Case Studies

Chijindu Ujah lives and has schooled in Enfield. He started in the system at the age of 16 studying at his local college and training at his local track in Enfield. During his his initial years, he felt challenged in balancing his training with his social life and studies. Further he struggled to keep to the code of conduct, which was eventually addressed through mentoring and gentle guidance from senior athletes. After two years in the system Chijindu’s international success as a sprinter inspired him to make important lifestyle changes in order to work towards his aspiration within the sport. Five years after starting his training he has learnt how to balance his university work, athletics training and social life. He now has a very professional mind-set and has worked tirelessly which has enabled him to become one of only 5 people in the UK to run under 10 seconds in the 100m. His achievements put him top 10 in the world during 2014 and top 20 during 2015.

Ojie Edoburun lives and has schooled in Edmonton and started in the system at age 16. At this point in his life, his family expressed a need to get Ojie away from his Edmonton for fear of him getting to caught up with a dangerous set of school friends who were constantly involved in unsociable activities. As a result Ojie moved to Oakalnds College and lived on site as a resident. The college offers a specialised athletics program and works in partnership with the Speed Works coaching team. Ojies training was planned around a timetable carefully negotiated with his college, that enabled him to balance life, training and recovery in the correct ratio.

He joined as a very frail and injury prone athlete and didn't originally show much promise beyond domestic level competition. As he grew and witnessed the achievements of Chijindu Ujah, he developed an incredible hunger to learn and improve. He joined the squad being ranked 144th in the country and finished his second year ranked number 1 in Europe and 6th in the World as an under 20 athlete.  In fact his time puts him 5th on the all time list for under 20 men in Great Britain (listed just under names such as Adam Gemili and Dwain Chambers).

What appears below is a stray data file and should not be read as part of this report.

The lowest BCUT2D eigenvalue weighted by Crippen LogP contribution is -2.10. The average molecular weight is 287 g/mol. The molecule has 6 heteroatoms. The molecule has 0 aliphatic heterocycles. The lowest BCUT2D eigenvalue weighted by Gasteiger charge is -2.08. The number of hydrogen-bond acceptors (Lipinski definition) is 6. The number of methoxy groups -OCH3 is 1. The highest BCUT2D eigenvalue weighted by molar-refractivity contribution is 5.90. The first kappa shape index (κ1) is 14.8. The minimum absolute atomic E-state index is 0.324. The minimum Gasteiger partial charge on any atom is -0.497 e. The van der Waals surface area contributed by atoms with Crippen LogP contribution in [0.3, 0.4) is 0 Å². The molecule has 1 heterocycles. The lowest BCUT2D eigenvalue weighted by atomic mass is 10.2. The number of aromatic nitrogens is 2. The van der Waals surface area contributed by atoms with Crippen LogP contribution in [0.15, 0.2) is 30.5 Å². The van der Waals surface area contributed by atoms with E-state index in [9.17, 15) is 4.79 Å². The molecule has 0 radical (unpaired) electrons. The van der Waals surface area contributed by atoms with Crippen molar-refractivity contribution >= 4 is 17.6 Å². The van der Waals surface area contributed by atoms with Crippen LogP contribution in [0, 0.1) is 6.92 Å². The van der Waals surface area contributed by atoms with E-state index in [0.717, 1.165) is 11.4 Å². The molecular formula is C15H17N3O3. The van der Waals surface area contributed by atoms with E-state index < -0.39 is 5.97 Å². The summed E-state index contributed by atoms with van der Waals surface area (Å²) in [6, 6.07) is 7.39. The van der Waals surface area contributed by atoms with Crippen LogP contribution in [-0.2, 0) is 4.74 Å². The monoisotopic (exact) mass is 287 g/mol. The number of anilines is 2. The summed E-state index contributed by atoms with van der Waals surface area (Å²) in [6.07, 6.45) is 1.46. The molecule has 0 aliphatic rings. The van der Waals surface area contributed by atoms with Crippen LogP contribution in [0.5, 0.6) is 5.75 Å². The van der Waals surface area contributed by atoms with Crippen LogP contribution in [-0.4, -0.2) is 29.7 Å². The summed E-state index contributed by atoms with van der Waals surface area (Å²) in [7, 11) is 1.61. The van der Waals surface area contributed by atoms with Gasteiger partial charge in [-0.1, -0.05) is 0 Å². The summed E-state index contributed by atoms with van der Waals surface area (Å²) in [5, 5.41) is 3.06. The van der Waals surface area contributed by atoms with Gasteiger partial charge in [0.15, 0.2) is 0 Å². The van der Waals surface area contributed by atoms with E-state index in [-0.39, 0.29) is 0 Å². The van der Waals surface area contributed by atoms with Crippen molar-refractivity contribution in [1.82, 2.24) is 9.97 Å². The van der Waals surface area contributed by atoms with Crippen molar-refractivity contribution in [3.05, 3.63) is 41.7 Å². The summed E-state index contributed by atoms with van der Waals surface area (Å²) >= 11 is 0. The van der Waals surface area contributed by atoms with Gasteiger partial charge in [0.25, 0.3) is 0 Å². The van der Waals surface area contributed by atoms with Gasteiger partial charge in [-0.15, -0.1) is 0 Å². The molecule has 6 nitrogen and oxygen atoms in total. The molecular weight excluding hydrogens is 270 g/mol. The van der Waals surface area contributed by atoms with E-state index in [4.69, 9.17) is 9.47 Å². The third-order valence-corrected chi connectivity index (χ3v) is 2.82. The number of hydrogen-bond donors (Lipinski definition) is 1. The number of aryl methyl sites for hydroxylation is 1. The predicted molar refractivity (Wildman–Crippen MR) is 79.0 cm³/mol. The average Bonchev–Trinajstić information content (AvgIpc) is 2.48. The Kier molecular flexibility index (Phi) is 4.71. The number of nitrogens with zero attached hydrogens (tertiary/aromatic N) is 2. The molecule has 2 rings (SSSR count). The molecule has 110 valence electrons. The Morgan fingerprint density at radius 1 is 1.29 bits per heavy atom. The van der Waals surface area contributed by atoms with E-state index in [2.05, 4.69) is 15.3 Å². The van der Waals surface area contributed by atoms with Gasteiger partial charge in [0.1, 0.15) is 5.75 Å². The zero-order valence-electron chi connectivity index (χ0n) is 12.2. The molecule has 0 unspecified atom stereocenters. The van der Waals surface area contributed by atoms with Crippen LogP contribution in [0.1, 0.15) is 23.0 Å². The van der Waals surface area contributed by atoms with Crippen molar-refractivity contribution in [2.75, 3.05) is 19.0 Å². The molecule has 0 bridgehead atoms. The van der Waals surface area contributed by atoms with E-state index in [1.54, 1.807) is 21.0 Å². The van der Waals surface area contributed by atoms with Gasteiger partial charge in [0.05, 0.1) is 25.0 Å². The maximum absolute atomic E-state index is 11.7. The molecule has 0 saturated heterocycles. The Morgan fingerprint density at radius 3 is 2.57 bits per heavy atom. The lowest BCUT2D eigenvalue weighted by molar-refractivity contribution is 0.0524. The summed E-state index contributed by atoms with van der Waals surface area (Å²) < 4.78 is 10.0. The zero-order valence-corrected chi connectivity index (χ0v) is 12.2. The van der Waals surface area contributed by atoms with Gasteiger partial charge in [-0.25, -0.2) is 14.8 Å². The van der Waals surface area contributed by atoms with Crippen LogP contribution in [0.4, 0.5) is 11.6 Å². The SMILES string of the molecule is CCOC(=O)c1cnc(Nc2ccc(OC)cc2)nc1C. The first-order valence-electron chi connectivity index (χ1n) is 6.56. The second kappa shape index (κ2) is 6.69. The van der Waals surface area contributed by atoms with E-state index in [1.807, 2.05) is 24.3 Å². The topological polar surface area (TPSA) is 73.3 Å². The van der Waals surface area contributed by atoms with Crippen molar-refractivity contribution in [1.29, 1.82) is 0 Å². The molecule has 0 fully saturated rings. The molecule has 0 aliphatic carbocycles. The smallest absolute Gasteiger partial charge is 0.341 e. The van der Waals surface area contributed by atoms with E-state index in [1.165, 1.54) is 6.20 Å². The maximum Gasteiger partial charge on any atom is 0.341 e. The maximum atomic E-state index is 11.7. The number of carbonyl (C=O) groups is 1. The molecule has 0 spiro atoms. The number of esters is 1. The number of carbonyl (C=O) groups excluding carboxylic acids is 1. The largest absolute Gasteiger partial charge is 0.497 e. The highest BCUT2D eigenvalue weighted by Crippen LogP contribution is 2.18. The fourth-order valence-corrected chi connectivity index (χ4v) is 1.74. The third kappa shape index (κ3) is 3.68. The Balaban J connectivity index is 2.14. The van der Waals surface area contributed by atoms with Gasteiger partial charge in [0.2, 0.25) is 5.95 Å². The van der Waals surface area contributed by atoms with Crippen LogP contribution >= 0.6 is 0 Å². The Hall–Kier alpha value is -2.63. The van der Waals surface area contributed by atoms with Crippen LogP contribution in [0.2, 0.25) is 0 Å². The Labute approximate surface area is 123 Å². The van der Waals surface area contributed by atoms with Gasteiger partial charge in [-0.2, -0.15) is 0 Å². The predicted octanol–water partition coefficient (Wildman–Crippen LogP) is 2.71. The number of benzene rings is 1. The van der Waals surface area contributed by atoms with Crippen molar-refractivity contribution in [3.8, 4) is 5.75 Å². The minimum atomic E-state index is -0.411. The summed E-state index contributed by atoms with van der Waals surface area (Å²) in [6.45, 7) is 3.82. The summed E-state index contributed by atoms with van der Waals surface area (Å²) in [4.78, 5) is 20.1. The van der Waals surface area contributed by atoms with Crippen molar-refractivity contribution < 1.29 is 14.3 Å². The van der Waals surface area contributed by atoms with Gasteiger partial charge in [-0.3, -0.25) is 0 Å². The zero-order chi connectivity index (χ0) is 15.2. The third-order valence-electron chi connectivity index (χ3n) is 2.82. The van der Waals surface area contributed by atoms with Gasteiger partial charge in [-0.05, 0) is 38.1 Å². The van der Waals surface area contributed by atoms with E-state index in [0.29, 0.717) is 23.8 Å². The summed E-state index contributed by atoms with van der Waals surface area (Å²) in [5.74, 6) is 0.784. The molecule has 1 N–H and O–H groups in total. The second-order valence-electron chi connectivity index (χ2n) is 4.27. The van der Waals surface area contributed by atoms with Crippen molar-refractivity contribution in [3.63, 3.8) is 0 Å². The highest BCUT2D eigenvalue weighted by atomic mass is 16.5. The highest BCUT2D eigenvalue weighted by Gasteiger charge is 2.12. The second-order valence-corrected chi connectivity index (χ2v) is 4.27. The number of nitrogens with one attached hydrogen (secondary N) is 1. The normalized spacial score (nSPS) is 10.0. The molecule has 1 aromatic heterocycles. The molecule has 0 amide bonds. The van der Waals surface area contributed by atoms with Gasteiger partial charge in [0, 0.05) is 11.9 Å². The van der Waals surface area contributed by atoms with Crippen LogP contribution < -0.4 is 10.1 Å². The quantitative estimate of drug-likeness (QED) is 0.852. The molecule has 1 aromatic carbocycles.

Sean Safo Antwi has been training with the group for the past 4 years. His history within the sport is full of injury and underachievement and out of the sport he was associated with local gangs and was put on the Haringey watch list for youth offenders. Over time Sean has used his involvement in sport to turn his life around.  In 2009 he was nominated for the Spirit of London Award (, and as a result has been an important  mentor for our hardship athletes with more unique backgrounds.

In addition to changing his life around, Sean has also achieved at an international level, representing Great Britain at the 2016 European indoor athletics Championships in Prague and at the 2016 World Relay Championships in Bahamas.

Olivia Breen (Paralympian) has been training within the system for two years now. Classed T38, she is a 100m sprinter who is partially deaf with cerebral palsy. At the age of 15 she competed in the London Paralympics as the youngest member of the GB Team. After receiving a medal in the 4 x 100m she became extremely dedicated to her sport and moved from her country home to a college based in north London. Ever since she has combined her studies in sports science with her training at Lee Valley athletics centre.

Her performances have gone from strength to strength and have resulted in her being selected for the Sky Sports Academy Program last year. This helps support her with training camps and other expertise.